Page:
CITES (the Convention on International Trade in Endangered Species of Wild Fauna and Flora) aims to ensure that international trade of species of wild animals and plants does not threaten their survival. The text of the Convention was signed in 1973 and it entered in force in 1975.
CITES compliance guidelines (Resolution 14.3) were negotiated since 2001 and adopted in June 2008 in The Hague. The CITES dispute resolution system refers to the Permanent Court of Arbitration (PCA) but this clause has not been used so far.
In terms of enforcing the CITES rules at the national level, there is a strong need for training civil servants in the state parties, in order to facilitate compliance by means of awareness raising and get people interested in complying with this convention. Since enforcement will never be perfect, there is a high need of working in enhancing compliance.
CITES identified the focus on socio-economic aspects and therefore tries to prevent criminal activities and discourage criminals. This is done partly by getting industrial associations more involved or through good public education and well trained civil servants.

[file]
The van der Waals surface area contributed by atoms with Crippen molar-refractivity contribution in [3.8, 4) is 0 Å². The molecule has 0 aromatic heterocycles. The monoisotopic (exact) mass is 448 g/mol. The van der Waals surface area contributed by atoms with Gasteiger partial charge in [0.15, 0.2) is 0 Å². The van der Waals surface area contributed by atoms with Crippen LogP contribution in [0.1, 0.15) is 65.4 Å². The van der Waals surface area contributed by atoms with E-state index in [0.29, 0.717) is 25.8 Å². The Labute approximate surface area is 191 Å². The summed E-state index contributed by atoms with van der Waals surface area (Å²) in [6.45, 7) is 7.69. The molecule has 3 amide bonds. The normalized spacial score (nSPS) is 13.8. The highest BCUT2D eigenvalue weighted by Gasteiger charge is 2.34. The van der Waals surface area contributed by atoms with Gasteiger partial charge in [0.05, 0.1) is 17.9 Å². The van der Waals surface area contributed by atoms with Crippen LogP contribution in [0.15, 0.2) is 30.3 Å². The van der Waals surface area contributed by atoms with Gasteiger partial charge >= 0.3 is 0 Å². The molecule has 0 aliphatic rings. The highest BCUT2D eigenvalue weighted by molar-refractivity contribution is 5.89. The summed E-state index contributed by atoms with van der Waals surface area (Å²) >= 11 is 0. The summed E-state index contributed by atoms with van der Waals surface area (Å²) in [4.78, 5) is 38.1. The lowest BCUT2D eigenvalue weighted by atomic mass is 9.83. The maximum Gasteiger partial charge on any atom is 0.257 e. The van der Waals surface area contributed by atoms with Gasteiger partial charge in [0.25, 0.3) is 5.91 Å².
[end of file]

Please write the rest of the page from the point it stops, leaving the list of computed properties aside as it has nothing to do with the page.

One problem related to enforcement deficiencies is the bad quality of national legislation and policy: to change this, there are national legislation projects aiming at improving legislation. They are usually implemented by CITES staff (two lawyers) and sometimes with the support of national authorities and local experts.
One way to ensure compliance with CITES is the classification of parties in different categories on the basis of four criteria (national authorities, prohibition to trade, penalisation of illegal trading, confiscate authority). If none of the four criteria met, a recommendation to suspend trade can be made made.
The CITES compliance system has teeth: it can make recommendations to parties not to trade with other parties. This has been already used in the past in case of non compliance with reporting, significant trade in species, illegal trading (Nigeria) and legislative categories.
CITES also has an enforcement assistance programme, working with enforcement authorities at the national level. The Secretariat also cooperates with an INTERPOL working group (Lyon), by sharing general law techniques with border officials. The Convention has links with chemicals MEAs: joint trainings are provided and there is a green customs initiative.